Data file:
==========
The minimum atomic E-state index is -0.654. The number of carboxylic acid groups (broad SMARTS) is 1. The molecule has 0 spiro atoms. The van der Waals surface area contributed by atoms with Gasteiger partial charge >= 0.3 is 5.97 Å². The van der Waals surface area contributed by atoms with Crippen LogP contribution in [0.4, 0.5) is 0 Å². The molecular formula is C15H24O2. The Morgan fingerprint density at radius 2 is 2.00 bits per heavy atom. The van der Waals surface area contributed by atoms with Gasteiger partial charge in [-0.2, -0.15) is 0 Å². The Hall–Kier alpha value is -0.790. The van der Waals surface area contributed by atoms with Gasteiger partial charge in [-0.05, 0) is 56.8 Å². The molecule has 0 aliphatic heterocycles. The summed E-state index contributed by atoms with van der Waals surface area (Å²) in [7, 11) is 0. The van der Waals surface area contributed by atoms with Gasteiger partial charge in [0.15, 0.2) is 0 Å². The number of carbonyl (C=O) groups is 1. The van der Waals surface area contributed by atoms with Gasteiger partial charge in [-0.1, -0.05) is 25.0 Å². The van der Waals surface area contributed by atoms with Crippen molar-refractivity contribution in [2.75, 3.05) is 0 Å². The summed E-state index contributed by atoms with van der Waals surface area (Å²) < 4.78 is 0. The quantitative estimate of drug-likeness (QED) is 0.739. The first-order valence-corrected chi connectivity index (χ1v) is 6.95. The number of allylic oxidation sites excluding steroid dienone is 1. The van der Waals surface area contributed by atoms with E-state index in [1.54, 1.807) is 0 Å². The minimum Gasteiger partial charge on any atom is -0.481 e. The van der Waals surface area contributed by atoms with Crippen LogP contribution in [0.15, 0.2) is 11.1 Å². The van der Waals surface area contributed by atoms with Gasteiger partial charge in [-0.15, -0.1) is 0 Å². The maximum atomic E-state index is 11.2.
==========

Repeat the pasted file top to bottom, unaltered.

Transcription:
The minimum atomic E-state index is -0.654. The number of carboxylic acid groups (broad SMARTS) is 1. The molecule has 0 spiro atoms. The van der Waals surface area contributed by atoms with Gasteiger partial charge >= 0.3 is 5.97 Å². The van der Waals surface area contributed by atoms with Crippen LogP contribution in [0.4, 0.5) is 0 Å². The molecular formula is C15H24O2. The Morgan fingerprint density at radius 2 is 2.00 bits per heavy atom. The van der Waals surface area contributed by atoms with Gasteiger partial charge in [-0.2, -0.15) is 0 Å². The Hall–Kier alpha value is -0.790. The van der Waals surface area contributed by atoms with Gasteiger partial charge in [-0.05, 0) is 56.8 Å². The molecule has 0 aliphatic heterocycles. The summed E-state index contributed by atoms with van der Waals surface area (Å²) in [7, 11) is 0. The van der Waals surface area contributed by atoms with Gasteiger partial charge in [0.15, 0.2) is 0 Å². The number of carbonyl (C=O) groups is 1. The van der Waals surface area contributed by atoms with Gasteiger partial charge in [-0.1, -0.05) is 25.0 Å². The van der Waals surface area contributed by atoms with Crippen molar-refractivity contribution in [2.75, 3.05) is 0 Å². The summed E-state index contributed by atoms with van der Waals surface area (Å²) < 4.78 is 0. The quantitative estimate of drug-likeness (QED) is 0.739. The first-order valence-corrected chi connectivity index (χ1v) is 6.95. The number of allylic oxidation sites excluding steroid dienone is 1. The van der Waals surface area contributed by atoms with E-state index in [1.54, 1.807) is 0 Å². The minimum Gasteiger partial charge on any atom is -0.481 e. The van der Waals surface area contributed by atoms with Crippen LogP contribution in [0.15, 0.2) is 11.1 Å². The van der Waals surface area contributed by atoms with Gasteiger partial charge in [-0.15, -0.1) is 0 Å². The maximum atomic E-state index is 11.2.